Nope. Not overreacting.

“He moved the squad so he has a direct line to me. So he can do whatever he wants and no one will question a thing. I’m his revenge against my mother.” My heart doesn’t even jump at the confirmation of what I already knew. “That’s what I thought. I just needed to be sure my imagination wasn’t running away with me.”

“I’m not going to let anything happen to you.” Dain steps forward and cups my face, his thumb stroking over my cheekbone in a soothing motion.

“There’s not much you can do.” I push off the wall, stepping out of his reach. “I have to get to class.” Already, there are a few voices echoing in the rotunda as cadets pass through.

His jaw works for a second, and the lines are back between his eyebrows. “Just do your best to keep a low profile, especially when we’re in Battle Brief. Not like the colors in your hair don’t give you away, but that’s the one class the entire quadrant takes. I’ll see if one of the second-years can stand guard-“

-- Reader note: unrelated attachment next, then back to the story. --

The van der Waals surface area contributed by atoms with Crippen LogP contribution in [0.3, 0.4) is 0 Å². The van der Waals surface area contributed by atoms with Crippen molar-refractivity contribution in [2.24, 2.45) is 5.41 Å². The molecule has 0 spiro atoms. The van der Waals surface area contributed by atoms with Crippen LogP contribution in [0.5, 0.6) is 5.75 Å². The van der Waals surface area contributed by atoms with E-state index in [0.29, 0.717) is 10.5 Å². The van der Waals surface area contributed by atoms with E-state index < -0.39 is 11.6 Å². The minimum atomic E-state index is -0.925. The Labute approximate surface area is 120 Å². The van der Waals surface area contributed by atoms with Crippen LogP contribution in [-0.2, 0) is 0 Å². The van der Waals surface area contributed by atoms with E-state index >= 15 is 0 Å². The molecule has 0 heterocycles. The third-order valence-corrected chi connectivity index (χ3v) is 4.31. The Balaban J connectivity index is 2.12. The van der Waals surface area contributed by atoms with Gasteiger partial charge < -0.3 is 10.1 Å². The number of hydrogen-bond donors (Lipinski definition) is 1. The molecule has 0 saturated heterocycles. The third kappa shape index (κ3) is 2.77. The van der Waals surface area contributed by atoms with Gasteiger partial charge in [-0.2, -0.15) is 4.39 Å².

“No one is going to assassinate me during history.” I roll my eyes. “Academics are the one place I don’t have to worry. What is Xaden going to do? Pull me out of class and run me through with a sword in the middle of the hallway? Or do you honestly think he’ll stab me in the middle of Battle Brief?”

“I wouldn’t put it past him. He’s fucking ruthless, Violet. Why do you think his dragon chose him?”

“The navy-blue one who landed behind the dais yesterday?” My stomach twists. The way those golden eyes assessed me…

Dain nods. “Sgaeyl is a Blue Daggertail, and she’s…vicious.” He swallows. “Don’t get me wrong. Cath is a nasty piece of work when he gets riled-all Red Swordtails are-but even most dragons steer clear of Sgaeyl.”